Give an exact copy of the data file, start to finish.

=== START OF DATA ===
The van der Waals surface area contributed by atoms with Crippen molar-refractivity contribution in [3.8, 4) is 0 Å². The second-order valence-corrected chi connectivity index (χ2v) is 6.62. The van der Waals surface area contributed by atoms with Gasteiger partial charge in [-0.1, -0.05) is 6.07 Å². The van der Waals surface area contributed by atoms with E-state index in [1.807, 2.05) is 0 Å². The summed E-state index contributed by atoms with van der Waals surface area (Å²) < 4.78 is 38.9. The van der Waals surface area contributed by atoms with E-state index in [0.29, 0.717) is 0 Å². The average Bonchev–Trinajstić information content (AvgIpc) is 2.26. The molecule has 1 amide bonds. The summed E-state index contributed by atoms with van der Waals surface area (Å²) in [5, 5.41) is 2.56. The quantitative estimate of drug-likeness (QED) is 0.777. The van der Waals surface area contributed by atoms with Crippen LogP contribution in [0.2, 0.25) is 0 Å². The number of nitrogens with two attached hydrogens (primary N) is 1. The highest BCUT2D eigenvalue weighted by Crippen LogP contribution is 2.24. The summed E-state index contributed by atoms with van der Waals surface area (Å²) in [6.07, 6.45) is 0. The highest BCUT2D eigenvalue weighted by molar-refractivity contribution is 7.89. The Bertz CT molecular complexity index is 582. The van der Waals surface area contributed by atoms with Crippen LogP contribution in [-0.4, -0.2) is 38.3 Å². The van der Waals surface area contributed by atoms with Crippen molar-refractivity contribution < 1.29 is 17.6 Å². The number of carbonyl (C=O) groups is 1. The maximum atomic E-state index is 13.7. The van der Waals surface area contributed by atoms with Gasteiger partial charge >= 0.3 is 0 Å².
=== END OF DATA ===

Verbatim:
The van der Waals surface area contributed by atoms with Crippen molar-refractivity contribution in [3.8, 4) is 0 Å². The second-order valence-corrected chi connectivity index (χ2v) is 6.62. The van der Waals surface area contributed by atoms with Gasteiger partial charge in [-0.1, -0.05) is 6.07 Å². The van der Waals surface area contributed by atoms with E-state index in [1.807, 2.05) is 0 Å². The summed E-state index contributed by atoms with van der Waals surface area (Å²) < 4.78 is 38.9. The van der Waals surface area contributed by atoms with E-state index in [0.29, 0.717) is 0 Å². The average Bonchev–Trinajstić information content (AvgIpc) is 2.26. The molecule has 1 amide bonds. The summed E-state index contributed by atoms with van der Waals surface area (Å²) in [5, 5.41) is 2.56. The quantitative estimate of drug-likeness (QED) is 0.777. The van der Waals surface area contributed by atoms with Crippen LogP contribution in [0.2, 0.25) is 0 Å². The number of nitrogens with two attached hydrogens (primary N) is 1. The highest BCUT2D eigenvalue weighted by Crippen LogP contribution is 2.24. The summed E-state index contributed by atoms with van der Waals surface area (Å²) in [6.07, 6.45) is 0. The highest BCUT2D eigenvalue weighted by molar-refractivity contribution is 7.89. The Bertz CT molecular complexity index is 582. The van der Waals surface area contributed by atoms with Crippen LogP contribution in [-0.4, -0.2) is 38.3 Å². The van der Waals surface area contributed by atoms with Crippen molar-refractivity contribution < 1.29 is 17.6 Å². The number of carbonyl (C=O) groups is 1. The maximum atomic E-state index is 13.7. The van der Waals surface area contributed by atoms with Gasteiger partial charge >= 0.3 is 0 Å².